Sen. Schaaf Files Restoration of Voting Rights Act

Schaaf Press Release BannerFor Immediate Release:                                                         Contact: Senator Rob Schaaf, (573) 751-2183
Thursday, January 14, 2016

Jefferson City, MO — Senator Rob Schaaf (R-St. Joseph) today introduced a new bill: the Missouri Restoration of Voting Rights Act SB 924.

Under current law, citizens who have been convicted of felonies and are on probation or parole may not vote in Missouri. Senate Bill 924 would allow all such citizens to vote except those convicted on counts of voter fraud.

“Probation and parole,” Senator Schaaf explained, “are meant to prevent citizens convicted of crimes from doing bad things – not good things, like voting. The Missouri Restoration of Voting Rights Act would give back the vote to thousands of citizens who are currently denied a say in how they and their families are governed.”

Of the more than 60,000 Missourians currently on probation or parole, about 26.1 percent are African-American, even though African-Americans only account for about 11.8 percent of Missouri’s population.[1], [2] Because of this disparity, the restriction on such citizens’ voting rights has been likened to the Jim Crow laws that once systematically disenfranchised many African-Americans. On this point, Senator Schaaf issued the following statement: “Not only does the current law undermine our democratic system, but it disproportionately affects African-Americans, a group that has already been the object of far too much legal discrimination.”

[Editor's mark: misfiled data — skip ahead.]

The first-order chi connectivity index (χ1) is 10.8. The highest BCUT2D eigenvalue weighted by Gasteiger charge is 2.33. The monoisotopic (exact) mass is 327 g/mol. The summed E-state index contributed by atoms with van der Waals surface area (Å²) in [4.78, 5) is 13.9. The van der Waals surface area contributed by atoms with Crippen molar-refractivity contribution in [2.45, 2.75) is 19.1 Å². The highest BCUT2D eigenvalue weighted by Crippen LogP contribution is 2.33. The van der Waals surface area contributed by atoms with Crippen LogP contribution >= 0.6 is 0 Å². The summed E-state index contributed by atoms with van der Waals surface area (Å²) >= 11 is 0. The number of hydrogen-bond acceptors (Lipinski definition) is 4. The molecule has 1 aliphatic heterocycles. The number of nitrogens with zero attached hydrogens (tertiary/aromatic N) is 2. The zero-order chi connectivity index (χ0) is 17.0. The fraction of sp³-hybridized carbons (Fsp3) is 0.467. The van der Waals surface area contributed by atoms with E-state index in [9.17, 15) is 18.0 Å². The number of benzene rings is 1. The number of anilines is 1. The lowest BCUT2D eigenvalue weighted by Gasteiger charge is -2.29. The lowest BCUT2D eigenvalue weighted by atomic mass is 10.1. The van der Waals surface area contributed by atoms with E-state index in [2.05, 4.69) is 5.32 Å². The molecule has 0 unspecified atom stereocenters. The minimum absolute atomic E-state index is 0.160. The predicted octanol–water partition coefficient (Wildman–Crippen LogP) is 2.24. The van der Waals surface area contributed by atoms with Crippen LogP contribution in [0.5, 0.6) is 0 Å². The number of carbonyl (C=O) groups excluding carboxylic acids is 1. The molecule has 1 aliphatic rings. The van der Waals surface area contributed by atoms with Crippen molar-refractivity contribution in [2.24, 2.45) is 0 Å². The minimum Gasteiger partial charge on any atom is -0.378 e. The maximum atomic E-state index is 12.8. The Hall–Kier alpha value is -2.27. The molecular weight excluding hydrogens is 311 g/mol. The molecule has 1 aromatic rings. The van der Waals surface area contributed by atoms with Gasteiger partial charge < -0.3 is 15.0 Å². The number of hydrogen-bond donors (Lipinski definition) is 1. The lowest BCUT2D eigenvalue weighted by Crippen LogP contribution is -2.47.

If SB 924 becomes law, Missouri will join 15 states that already extend suffrage to citizens serving terms of probation or parole.[3] Such policy is supported by prominent advocacy groups with authority on the matter, including the American Bar Association, the American Law Institute, and the American Probation and Parole Association.[4] It is also supported by voters, with the most recent available poll finding that a strong majority of Americans think that citizens serving sentences of probation or parole should be allowed to vote.[5]